Caecilians of Ecuador
This project that will greatly enhance our knowledge of the most poorly understood component of Ecuador’s amphibian fauna, caecilians. Caecilians are legless, mostly burrowing amphibians that are found in tropical regions worldwide. There are ten living families, of which four have representatives in Ecuador (Caeciliidae, Rhinatrematidae, Siphonopidae, and Typhlonectidae). For most species, next to nothing is known about their biology including conservation-vital information related to ecology, reproductive mode, diet, and geographic distribution. Because of this many of these species are considered Data Deficient by the International Union for Conservation of Nature (IUCN). These Data Deficient species are known from very few historical records, often from a single locality, and as such are urgently in need of assessment in order to identify their ecological requirements and conservation strategies that will best ensure their survival.
We are an international research team (consisting of scientists from Ecuador and the United Kingdom) that are conducting a series of expeditions that aim to: (1) address several longstanding (yet still unresolved) issues related to the taxonomy and distribution of Data Deficient caecilian species with a view to removing them from this categorization and (2) substantially enhance in-country capacity for caecilian research and conservation and monitoring of these at-risk amphibians. We will accomplish these goals by surveying type localities of poorly known species and teaching classes to Ecuadorian biologists, park rangers, and students.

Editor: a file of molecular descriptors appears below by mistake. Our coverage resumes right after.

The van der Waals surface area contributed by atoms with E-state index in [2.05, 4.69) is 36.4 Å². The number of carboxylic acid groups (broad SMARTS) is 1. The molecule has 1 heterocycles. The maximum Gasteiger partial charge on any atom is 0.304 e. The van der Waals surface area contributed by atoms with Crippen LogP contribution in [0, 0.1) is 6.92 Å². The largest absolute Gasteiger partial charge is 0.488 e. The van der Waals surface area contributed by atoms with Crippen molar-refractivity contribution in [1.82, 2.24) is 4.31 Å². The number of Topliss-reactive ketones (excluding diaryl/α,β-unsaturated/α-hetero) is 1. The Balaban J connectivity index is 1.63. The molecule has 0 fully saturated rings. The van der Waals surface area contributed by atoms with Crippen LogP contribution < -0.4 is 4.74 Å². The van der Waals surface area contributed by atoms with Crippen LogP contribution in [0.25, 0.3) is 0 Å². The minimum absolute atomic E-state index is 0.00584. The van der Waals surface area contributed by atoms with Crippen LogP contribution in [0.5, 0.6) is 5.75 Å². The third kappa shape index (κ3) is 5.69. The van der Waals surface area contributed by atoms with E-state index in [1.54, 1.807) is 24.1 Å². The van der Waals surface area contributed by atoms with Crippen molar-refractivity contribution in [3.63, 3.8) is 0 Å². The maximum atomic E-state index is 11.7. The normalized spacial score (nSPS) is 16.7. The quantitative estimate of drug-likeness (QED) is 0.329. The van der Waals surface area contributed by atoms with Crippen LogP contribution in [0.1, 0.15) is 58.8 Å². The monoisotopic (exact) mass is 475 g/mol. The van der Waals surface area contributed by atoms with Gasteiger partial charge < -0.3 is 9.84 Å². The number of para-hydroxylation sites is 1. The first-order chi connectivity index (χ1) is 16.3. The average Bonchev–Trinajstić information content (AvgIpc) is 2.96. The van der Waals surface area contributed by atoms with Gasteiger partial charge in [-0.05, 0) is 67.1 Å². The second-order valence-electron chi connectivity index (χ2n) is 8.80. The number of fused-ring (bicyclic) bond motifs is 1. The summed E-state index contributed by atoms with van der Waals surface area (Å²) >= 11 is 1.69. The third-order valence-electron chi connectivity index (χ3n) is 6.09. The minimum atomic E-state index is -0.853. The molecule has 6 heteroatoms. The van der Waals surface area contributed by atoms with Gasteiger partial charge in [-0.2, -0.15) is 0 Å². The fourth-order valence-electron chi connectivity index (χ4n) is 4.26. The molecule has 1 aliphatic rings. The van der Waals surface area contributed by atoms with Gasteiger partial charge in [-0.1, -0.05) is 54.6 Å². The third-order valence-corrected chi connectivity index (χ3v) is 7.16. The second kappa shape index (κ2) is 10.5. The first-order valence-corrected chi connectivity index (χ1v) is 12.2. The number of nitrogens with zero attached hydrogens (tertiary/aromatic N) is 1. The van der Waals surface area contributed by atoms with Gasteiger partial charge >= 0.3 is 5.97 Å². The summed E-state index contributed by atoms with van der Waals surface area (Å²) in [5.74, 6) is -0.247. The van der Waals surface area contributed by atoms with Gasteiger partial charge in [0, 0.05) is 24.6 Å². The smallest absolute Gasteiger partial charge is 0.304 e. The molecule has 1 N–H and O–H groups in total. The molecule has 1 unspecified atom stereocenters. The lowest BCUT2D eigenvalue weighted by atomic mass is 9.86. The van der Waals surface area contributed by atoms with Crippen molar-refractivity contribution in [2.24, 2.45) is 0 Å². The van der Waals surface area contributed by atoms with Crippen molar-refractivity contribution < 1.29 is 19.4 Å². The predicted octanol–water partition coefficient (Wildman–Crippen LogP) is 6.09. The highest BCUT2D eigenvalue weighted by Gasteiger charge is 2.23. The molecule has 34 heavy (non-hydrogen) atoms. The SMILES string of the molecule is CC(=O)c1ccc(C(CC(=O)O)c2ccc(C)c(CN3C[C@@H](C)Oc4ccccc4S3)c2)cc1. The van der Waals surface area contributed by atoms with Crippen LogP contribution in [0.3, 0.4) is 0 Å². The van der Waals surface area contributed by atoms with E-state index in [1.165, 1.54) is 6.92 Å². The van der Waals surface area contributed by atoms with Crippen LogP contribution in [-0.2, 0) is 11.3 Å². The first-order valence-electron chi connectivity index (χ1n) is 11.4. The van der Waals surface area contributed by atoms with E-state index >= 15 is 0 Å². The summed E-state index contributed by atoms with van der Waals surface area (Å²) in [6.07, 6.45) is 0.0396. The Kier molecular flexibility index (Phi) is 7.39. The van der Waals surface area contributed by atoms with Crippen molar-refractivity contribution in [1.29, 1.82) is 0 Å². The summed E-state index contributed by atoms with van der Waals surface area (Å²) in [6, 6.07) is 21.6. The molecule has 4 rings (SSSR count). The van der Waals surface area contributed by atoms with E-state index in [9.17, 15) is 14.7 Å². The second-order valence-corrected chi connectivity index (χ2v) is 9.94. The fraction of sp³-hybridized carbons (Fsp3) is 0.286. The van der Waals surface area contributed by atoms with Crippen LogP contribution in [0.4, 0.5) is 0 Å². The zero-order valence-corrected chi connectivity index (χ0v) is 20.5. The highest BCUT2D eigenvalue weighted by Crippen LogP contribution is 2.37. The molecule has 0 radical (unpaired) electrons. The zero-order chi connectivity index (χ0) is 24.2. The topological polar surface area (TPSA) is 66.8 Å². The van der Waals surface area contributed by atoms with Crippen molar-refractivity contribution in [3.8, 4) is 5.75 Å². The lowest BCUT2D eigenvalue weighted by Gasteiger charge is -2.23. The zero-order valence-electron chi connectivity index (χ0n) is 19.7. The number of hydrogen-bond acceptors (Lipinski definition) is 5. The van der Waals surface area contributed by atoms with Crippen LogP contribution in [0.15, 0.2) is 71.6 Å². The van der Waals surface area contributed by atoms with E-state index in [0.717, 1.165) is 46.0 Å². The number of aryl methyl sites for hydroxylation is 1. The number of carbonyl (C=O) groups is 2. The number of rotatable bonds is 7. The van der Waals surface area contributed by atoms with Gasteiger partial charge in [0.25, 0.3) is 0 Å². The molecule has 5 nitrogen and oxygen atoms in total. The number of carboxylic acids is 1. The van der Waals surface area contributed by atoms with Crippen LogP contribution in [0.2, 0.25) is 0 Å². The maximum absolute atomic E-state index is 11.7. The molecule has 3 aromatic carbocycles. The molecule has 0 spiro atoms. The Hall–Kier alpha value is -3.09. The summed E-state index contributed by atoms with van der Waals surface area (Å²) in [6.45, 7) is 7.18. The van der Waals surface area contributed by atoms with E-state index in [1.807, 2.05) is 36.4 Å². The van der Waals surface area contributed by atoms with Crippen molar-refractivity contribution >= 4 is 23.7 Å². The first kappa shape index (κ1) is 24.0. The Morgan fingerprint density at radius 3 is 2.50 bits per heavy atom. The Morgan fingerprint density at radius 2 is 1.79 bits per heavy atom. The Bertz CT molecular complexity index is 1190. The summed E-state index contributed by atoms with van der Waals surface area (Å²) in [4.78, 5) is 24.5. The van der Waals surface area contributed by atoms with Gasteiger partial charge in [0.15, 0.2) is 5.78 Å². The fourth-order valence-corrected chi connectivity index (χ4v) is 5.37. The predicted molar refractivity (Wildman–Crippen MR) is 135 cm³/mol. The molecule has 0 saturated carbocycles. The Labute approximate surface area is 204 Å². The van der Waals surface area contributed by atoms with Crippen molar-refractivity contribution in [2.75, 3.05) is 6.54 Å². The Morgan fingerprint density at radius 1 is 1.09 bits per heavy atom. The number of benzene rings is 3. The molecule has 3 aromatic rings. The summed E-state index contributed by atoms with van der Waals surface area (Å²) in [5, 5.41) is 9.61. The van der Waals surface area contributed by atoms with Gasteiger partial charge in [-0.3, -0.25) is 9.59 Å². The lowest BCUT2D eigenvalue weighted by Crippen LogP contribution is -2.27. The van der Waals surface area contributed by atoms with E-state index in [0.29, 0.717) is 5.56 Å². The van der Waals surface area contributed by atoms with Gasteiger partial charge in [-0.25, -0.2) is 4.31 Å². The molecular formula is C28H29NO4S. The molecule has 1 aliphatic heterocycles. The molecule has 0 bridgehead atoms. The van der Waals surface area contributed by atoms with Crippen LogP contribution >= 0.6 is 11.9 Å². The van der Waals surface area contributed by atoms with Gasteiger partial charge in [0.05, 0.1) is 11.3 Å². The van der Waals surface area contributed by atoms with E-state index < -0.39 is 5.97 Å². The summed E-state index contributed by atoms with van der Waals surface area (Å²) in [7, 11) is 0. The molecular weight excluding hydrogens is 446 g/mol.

Diego Cisneros-Heredia - Profesor Docente-Investigador, Universidad San Francisco de Quito, Quito, Ecuador
Santiago Ron - Professor and Curator, Museo de Zoología, Pontificia Universidad Católica del Ecuador, Quito, Ecuador
Mario Yanez-Muñoz - Director, Museo Ecuatoriano de Ciencias Naturales (MECN), Quito, Ecuador
David Gower - Merit Researcher, The Natural History Museum, London, UK
Mark Wilkinson - Merit Researcher, The Natural History Museum, London, UK